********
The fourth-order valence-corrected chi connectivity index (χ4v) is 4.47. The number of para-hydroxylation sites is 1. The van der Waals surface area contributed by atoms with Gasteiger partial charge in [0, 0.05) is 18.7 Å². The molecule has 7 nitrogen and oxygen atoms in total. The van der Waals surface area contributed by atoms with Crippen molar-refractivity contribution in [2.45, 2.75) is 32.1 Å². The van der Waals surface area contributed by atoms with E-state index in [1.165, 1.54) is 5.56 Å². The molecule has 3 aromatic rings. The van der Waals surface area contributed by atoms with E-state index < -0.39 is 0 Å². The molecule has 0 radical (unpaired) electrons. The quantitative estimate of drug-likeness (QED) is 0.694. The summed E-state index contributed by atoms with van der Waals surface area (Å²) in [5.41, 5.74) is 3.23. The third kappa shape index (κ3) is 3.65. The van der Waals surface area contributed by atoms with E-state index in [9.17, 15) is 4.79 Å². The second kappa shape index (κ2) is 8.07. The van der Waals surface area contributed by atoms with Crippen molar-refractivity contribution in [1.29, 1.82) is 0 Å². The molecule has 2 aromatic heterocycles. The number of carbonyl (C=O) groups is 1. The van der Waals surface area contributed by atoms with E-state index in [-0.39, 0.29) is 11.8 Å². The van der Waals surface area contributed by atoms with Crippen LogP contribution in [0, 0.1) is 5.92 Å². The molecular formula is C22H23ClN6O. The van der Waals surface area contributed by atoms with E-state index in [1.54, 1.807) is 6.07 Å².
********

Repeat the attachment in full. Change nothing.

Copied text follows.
The fourth-order valence-corrected chi connectivity index (χ4v) is 4.47. The number of para-hydroxylation sites is 1. The van der Waals surface area contributed by atoms with Gasteiger partial charge in [0, 0.05) is 18.7 Å². The molecule has 7 nitrogen and oxygen atoms in total. The van der Waals surface area contributed by atoms with Crippen molar-refractivity contribution in [2.45, 2.75) is 32.1 Å². The van der Waals surface area contributed by atoms with E-state index in [1.165, 1.54) is 5.56 Å². The molecule has 3 aromatic rings. The van der Waals surface area contributed by atoms with E-state index < -0.39 is 0 Å². The molecule has 0 radical (unpaired) electrons. The quantitative estimate of drug-likeness (QED) is 0.694. The summed E-state index contributed by atoms with van der Waals surface area (Å²) in [5.41, 5.74) is 3.23. The third kappa shape index (κ3) is 3.65. The van der Waals surface area contributed by atoms with E-state index in [9.17, 15) is 4.79 Å². The second kappa shape index (κ2) is 8.07. The van der Waals surface area contributed by atoms with Crippen molar-refractivity contribution in [1.29, 1.82) is 0 Å². The molecule has 2 aromatic heterocycles. The number of carbonyl (C=O) groups is 1. The van der Waals surface area contributed by atoms with E-state index in [-0.39, 0.29) is 11.8 Å². The van der Waals surface area contributed by atoms with Crippen LogP contribution in [0, 0.1) is 5.92 Å². The molecular formula is C22H23ClN6O. The van der Waals surface area contributed by atoms with E-state index in [1.54, 1.807) is 6.07 Å².